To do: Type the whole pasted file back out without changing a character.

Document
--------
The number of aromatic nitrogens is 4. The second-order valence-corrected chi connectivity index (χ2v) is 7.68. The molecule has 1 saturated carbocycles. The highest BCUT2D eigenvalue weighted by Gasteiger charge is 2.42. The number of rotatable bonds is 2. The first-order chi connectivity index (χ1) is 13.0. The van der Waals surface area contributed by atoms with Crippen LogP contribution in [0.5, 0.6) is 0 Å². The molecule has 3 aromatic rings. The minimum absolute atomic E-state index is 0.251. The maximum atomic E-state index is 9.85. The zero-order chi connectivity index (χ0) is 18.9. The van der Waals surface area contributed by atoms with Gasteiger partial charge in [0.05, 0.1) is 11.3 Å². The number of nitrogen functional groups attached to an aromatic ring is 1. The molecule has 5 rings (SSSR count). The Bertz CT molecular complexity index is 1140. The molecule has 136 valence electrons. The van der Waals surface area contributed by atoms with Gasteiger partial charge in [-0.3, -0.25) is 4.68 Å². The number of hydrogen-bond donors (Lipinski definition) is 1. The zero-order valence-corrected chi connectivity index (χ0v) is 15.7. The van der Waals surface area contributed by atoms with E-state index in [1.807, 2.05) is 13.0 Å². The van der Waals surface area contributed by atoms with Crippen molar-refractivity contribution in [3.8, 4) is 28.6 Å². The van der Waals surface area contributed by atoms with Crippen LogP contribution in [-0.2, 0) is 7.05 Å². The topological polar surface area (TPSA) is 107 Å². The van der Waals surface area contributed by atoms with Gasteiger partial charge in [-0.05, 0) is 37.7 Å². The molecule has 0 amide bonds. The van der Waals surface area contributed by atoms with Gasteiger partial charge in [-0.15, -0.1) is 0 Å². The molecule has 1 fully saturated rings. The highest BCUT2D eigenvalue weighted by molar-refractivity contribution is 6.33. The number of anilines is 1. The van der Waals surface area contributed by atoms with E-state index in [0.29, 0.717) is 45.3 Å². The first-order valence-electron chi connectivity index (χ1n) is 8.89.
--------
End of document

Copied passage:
The number of aromatic nitrogens is 4. The second-order valence-corrected chi connectivity index (χ2v) is 7.68. The molecule has 1 saturated carbocycles. The highest BCUT2D eigenvalue weighted by Gasteiger charge is 2.42. The number of rotatable bonds is 2. The first-order chi connectivity index (χ1) is 13.0. The van der Waals surface area contributed by atoms with Crippen LogP contribution in [0.5, 0.6) is 0 Å². The molecule has 3 aromatic rings. The minimum absolute atomic E-state index is 0.251. The maximum atomic E-state index is 9.85. The zero-order chi connectivity index (χ0) is 18.9. The van der Waals surface area contributed by atoms with Gasteiger partial charge in [0.05, 0.1) is 11.3 Å². The number of nitrogen functional groups attached to an aromatic ring is 1. The molecule has 5 rings (SSSR count). The Bertz CT molecular complexity index is 1140. The molecule has 136 valence electrons. The van der Waals surface area contributed by atoms with Gasteiger partial charge in [-0.3, -0.25) is 4.68 Å². The number of hydrogen-bond donors (Lipinski definition) is 1. The zero-order valence-corrected chi connectivity index (χ0v) is 15.7. The van der Waals surface area contributed by atoms with E-state index in [1.807, 2.05) is 13.0 Å². The van der Waals surface area contributed by atoms with Crippen molar-refractivity contribution in [3.8, 4) is 28.6 Å². The van der Waals surface area contributed by atoms with Crippen LogP contribution in [-0.2, 0) is 7.05 Å². The topological polar surface area (TPSA) is 107 Å². The van der Waals surface area contributed by atoms with Gasteiger partial charge in [-0.05, 0) is 37.7 Å². The molecule has 0 amide bonds. The van der Waals surface area contributed by atoms with Gasteiger partial charge in [-0.15, -0.1) is 0 Å². The molecule has 1 fully saturated rings. The highest BCUT2D eigenvalue weighted by molar-refractivity contribution is 6.33. The number of anilines is 1. The van der Waals surface area contributed by atoms with E-state index in [0.29, 0.717) is 45.3 Å². The first-order valence-electron chi connectivity index (χ1n) is 8.89.